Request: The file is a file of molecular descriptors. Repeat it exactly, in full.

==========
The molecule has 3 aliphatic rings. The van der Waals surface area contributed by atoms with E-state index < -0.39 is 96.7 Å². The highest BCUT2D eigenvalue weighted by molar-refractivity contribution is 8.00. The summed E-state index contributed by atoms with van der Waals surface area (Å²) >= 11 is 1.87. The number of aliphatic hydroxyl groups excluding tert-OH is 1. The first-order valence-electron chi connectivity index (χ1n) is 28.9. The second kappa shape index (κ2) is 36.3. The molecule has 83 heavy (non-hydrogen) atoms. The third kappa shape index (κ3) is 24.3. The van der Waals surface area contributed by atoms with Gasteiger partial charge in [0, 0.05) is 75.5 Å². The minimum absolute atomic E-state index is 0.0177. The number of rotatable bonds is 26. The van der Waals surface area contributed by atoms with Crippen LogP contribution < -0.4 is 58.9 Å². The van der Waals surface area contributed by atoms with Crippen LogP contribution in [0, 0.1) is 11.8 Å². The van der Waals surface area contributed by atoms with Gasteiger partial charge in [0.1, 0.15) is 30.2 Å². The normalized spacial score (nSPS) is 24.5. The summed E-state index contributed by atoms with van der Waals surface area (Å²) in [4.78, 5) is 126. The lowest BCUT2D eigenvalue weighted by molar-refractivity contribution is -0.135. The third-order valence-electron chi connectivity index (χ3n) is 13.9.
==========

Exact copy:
The molecule has 3 aliphatic rings. The van der Waals surface area contributed by atoms with E-state index < -0.39 is 96.7 Å². The highest BCUT2D eigenvalue weighted by molar-refractivity contribution is 8.00. The summed E-state index contributed by atoms with van der Waals surface area (Å²) >= 11 is 1.87. The number of aliphatic hydroxyl groups excluding tert-OH is 1. The first-order valence-electron chi connectivity index (χ1n) is 28.9. The second kappa shape index (κ2) is 36.3. The molecule has 83 heavy (non-hydrogen) atoms. The third kappa shape index (κ3) is 24.3. The van der Waals surface area contributed by atoms with Gasteiger partial charge in [0, 0.05) is 75.5 Å². The minimum absolute atomic E-state index is 0.0177. The number of rotatable bonds is 26. The van der Waals surface area contributed by atoms with Crippen LogP contribution < -0.4 is 58.9 Å². The van der Waals surface area contributed by atoms with Crippen LogP contribution in [0, 0.1) is 11.8 Å². The van der Waals surface area contributed by atoms with Gasteiger partial charge in [0.1, 0.15) is 30.2 Å². The normalized spacial score (nSPS) is 24.5. The summed E-state index contributed by atoms with van der Waals surface area (Å²) in [4.78, 5) is 126. The lowest BCUT2D eigenvalue weighted by molar-refractivity contribution is -0.135. The third-order valence-electron chi connectivity index (χ3n) is 13.9.